Seriously. I couldn't see the book. The train conductor came on the speaker and said, "Ladies and gentlemen, there are no lights on this train. Repeat, no lights on this train."
Everyone tittered a little nervously. I glanced around. Nothing but shadowy forms, barely visible. I got a little nervous as we raced through the tunnel in complete darkness, thinking that anyone could do anything to anybody in the dark.
That section of the tunnel must only have lasted fifteen or twenty seconds, though. Then the lights in the tunnel began to flash past, strobing yellow with flashes of blue, and everyone could see each other again -- albeit in eerie pulses.
I put my book away and just watched the passengers pulse.
After two or three of minutes, we pulled into into the Lexington station. We could all see again. Though you could feel the sigh of relief from the crowd, someone said, "That was awesome. Let's do it again!"
Then as the doors opened, we heard the conductor over the speaker, on the radio with someone at dispatch or elsewhere. "We don't have any interior lights," she said. "Get them turned on."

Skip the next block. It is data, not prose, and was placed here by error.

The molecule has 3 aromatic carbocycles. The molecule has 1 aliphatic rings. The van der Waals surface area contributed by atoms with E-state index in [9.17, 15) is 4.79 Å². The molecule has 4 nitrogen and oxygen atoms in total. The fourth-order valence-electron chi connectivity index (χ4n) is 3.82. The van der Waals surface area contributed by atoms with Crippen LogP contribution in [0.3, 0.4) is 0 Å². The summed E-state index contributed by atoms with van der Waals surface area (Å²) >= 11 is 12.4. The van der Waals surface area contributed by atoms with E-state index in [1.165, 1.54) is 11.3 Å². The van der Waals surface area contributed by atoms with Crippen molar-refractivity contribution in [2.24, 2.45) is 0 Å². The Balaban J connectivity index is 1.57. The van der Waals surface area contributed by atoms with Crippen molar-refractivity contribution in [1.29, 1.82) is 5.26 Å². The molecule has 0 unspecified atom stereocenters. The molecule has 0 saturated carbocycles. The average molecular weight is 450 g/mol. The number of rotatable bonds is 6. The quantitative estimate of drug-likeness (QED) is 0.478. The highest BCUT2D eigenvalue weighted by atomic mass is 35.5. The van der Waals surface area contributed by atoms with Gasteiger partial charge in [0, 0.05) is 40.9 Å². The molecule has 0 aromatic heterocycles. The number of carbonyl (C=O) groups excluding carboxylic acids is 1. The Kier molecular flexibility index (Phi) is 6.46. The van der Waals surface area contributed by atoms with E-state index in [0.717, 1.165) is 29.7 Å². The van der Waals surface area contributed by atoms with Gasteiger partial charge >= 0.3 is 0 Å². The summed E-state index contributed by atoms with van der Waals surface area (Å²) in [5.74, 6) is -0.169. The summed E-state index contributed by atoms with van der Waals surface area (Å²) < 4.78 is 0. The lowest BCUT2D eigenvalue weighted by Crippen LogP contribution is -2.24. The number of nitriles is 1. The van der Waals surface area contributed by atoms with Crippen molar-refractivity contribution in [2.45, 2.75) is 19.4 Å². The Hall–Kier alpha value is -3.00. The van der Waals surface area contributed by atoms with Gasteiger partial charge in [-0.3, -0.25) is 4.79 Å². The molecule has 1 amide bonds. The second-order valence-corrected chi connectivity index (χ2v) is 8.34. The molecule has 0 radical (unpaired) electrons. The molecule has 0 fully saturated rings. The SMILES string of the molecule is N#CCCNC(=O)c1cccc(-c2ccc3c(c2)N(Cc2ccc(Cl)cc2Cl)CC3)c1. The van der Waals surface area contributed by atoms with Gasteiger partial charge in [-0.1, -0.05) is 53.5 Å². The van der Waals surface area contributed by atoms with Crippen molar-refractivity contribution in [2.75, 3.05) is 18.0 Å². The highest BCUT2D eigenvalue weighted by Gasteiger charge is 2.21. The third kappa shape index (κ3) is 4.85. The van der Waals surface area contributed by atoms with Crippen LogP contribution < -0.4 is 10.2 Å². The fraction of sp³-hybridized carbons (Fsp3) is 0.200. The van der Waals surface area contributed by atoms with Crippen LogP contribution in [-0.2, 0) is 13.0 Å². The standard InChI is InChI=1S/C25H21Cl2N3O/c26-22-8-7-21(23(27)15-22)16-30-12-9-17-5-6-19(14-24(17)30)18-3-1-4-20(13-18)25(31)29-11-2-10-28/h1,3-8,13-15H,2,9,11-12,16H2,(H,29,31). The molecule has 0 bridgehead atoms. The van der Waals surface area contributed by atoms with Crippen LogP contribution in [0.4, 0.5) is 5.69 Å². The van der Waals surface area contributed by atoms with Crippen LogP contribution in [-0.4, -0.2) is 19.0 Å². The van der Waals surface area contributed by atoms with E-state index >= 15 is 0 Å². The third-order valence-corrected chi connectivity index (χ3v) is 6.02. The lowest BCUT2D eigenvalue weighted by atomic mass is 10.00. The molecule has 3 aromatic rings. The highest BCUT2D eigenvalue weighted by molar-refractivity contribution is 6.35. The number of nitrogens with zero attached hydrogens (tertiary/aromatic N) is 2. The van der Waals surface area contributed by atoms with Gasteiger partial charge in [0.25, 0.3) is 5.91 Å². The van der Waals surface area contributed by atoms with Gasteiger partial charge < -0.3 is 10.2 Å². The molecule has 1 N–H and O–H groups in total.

And the lights came back on in the train.
So I transferred to the 6 train, and at 42nd Street a guy with a blue plastic wristband came and stood in front of where I was sitting. He was 35 or so, white, blue shirt, blue jeans, didn't look homeless or anything. But when the train started, he said in a clear voice, "Ladies and gentlemen, I'm very embarrassed to be asking this, but I just got out of the hospital a couple of days ago, where I was diagnosed with AIDS. I'm very hungry. If you could help me out with some food, or help me get something to eat, I'd appreciate it."
He was standing right in front of me. He turned to move down the train. I rustled the plastic bag. He turned back toward me. I handed the bag to him. "It's just cookies," I said.
"Thank you," he said and moved off down the train.
I hurried off the train at 33rd Street. I was the second one through the turnstiles. Why did I feel so self-conscious to have anyone from the train see my face as I left?